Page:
It always comes down to the baton pass. In 2008, the U.S. men and women were the heavy Olympic favorites in the 4x100 meter relay. Then both teams dropped batons, disqualifying themselves and becoming a worldwide cautionary tale: relays are made by good teams, not great individuals.

At the 2014 IAAF World Relays, the U.S. women were not favorites in the 4x100. That would go to Jamaica, led by two-time 100m gold-medalist Shelly-Ann Fraser-Pryce, who was assigned the anchor leg.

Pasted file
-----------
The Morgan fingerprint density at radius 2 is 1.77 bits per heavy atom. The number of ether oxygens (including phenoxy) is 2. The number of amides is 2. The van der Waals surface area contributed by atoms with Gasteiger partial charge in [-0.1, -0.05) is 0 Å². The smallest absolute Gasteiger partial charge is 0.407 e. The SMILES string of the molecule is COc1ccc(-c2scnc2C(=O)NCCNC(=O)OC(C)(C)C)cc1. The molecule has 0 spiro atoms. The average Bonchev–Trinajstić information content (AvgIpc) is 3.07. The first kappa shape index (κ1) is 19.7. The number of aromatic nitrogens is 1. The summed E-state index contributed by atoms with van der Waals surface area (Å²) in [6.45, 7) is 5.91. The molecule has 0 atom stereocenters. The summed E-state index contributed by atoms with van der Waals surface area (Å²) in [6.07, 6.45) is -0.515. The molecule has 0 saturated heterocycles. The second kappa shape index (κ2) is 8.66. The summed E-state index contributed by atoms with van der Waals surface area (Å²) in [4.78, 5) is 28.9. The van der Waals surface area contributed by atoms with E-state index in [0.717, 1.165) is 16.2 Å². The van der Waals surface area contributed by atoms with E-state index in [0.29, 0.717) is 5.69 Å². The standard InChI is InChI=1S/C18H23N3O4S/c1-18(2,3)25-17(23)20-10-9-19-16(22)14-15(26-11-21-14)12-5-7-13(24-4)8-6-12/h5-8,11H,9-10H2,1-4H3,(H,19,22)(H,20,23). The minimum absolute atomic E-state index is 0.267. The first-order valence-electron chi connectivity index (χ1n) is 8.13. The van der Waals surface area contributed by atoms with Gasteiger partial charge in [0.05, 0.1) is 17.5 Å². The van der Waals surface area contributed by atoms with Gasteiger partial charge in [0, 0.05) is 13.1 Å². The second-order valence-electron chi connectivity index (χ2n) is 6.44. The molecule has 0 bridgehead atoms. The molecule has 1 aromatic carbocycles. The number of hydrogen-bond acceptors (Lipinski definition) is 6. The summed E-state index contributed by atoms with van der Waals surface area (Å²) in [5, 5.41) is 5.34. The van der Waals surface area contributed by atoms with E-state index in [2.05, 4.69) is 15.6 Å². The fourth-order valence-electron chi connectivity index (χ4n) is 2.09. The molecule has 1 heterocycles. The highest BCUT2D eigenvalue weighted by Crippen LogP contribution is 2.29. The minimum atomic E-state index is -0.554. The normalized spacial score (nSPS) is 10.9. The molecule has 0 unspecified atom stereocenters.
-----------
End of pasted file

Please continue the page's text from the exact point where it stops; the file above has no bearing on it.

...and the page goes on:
Despite her repeated assurances that she would run, Fraser-Pryce was an inexplicable no-show Saturday night on the track. It led to Jamaica's terrible handoff between the third and fourth legs—where Fraser-Pryce was supposed to be—allowing the U.S. to capitalize on a lead from a monster third leg by Jeneba Tarmoh. Where Jamaica balked, Tarmoh's pass to anchor LaKeisha Lawson was flawless, and she ran in uncontested for the win.

True, a few of both countries' best sprinters stayed home. But when the pressure was on, the U.S.'s teamwork came through while Jamaica was left hamstrung by their greatest athlete.

UPDATE: Well, the U.S. hasn't completely fixed itself; the men's 4x200 was disqualified after a bad pass between the second and third legs.